It’s Back-to-School time and I’ve always found it such an exciting time of the year. Even though Fall is not typically thought of as a time of re-birth, I think there is an irresistible newness of the season -- a new year, a new class, and a new box of 64 Crayolas. As a homeschooler, I find it hard not to be part of the excitement. I hear this excitement when people talk to those starting school for the first time or returning for a new school year. I don't hear it when they ask me about homeschooling. Or perhaps I simply don’t feel it when I respond. This is not a beginning for my family, it’s not a return to learning or structure; it’s a continuation of the beautiful pattern of how we’ve chosen to live our lives.
I suppose this is simply the antithesis of how I feel at the beginning of summer. Last year, a friend of mine whose child attends school during the year was asking me what we do in the summer. I told her that our schedule doesn’t really change, we continue to attend park day and to have play dates with our friends. We visit playgrounds and museums. The only real differences were a week’s vacation at the beach and the opportunity to go to the outdoor swimming pool. I took a lot of comfort in the fact that I wasn’t like other moms who were worried about what they were going to do with the kids when school is out for summer.
Now it’s Fall and I’m the one wondering what to do with the kids. I can’t help but feel that I should be doing more and that sentiment is echoed in conversations with my friends. We wonder if we’re doing enough. We wonder how much we should be doing. We toy with the idea of signing our kids up for various activities and classes. We struggle. We worry. We talk to each other. Ultimately, we must each decide for ourselves. My husband warns me that my youngest daughter is going to need a lot of time with me. He’s incredibly supportive of nearly everything I do, but that’s his way of asking me not to do too much and I know he's right. My conclusion for now must be less is more.
While I may not be part of the conventional Back-to-School excitement, I am part of something. I’m not alone; I’m one of the new unschoolers who wonder. I recently saw a post on a popular homeschool list I read. The author asked "Just wondering how all the fellow life learners/unschoolers (whichever you prefer) are doing this time of year?....I am feeling a sense of missing out and fighting the pull to "do" something schoolish…." Sweet words to my eyes – my friends and I aren’t the only ones struggling with these issues. She ended her message with “just feeling a little need for some.........I don't really know. I think it might be just the need to know I am not alone….allowing my girls to.....just be.”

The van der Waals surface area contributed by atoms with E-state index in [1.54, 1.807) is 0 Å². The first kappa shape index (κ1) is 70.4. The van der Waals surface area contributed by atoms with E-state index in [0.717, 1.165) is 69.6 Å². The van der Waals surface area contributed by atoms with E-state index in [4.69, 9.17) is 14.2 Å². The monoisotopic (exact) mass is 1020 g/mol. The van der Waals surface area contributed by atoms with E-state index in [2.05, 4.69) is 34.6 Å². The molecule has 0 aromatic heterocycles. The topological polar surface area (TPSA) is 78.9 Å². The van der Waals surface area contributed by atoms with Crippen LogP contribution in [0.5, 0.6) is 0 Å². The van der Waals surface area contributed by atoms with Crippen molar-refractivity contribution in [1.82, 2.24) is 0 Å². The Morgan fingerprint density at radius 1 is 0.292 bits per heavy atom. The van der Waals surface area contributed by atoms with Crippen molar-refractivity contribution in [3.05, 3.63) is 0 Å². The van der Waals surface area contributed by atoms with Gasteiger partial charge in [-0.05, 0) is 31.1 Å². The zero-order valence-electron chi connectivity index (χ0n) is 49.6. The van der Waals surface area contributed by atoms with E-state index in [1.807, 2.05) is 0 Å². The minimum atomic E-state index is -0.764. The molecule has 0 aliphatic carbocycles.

I posted back my response, “...I'm feeling a bit blue -- I keep trying to join activities only to feel the noose tighten around my neck and to run like heck the other way. I'm not sure who these activities are actually for anyway -- all my kids want is more attention from me. So, here we are -- with nothing to do and everything to do.”
I continued, “Honestly, I think its just part of the ebb and flow of life. There is a season for everything and maybe it’s my season to mourn not being in school. I know it will be followed by a season of rejoicing not being in school. And always, there will be a season for loving my kids. I just feel it, I don't worry about it." Well, I try not to worry too much about it. "But right now,  it’s a bit tough. You're not alone in your feelings.”
If there were no other reasons to homeschool, I think I might do it just for that connection, that sense of community. Not only do my children get the freedom to learn at their pace, in their way, and avoid being labeled or pressured, I am able to get my soul fed in the community of others who understand how important it is to ‘just be’ when it seems the rest of the world is so concerned with what they do.
Marjorie has been homeschooling her two young daughters for just a few years. Her family chose homeschooling for the freedom it afforded them -- freedom from the school schedule and calendar; freedom to follow her children's interests; freedom from labeling and categorizing her children; and freedom from testing and homework. She enjoys volunteering with her state's inclusive homeschool association and writing on her blog unclimber.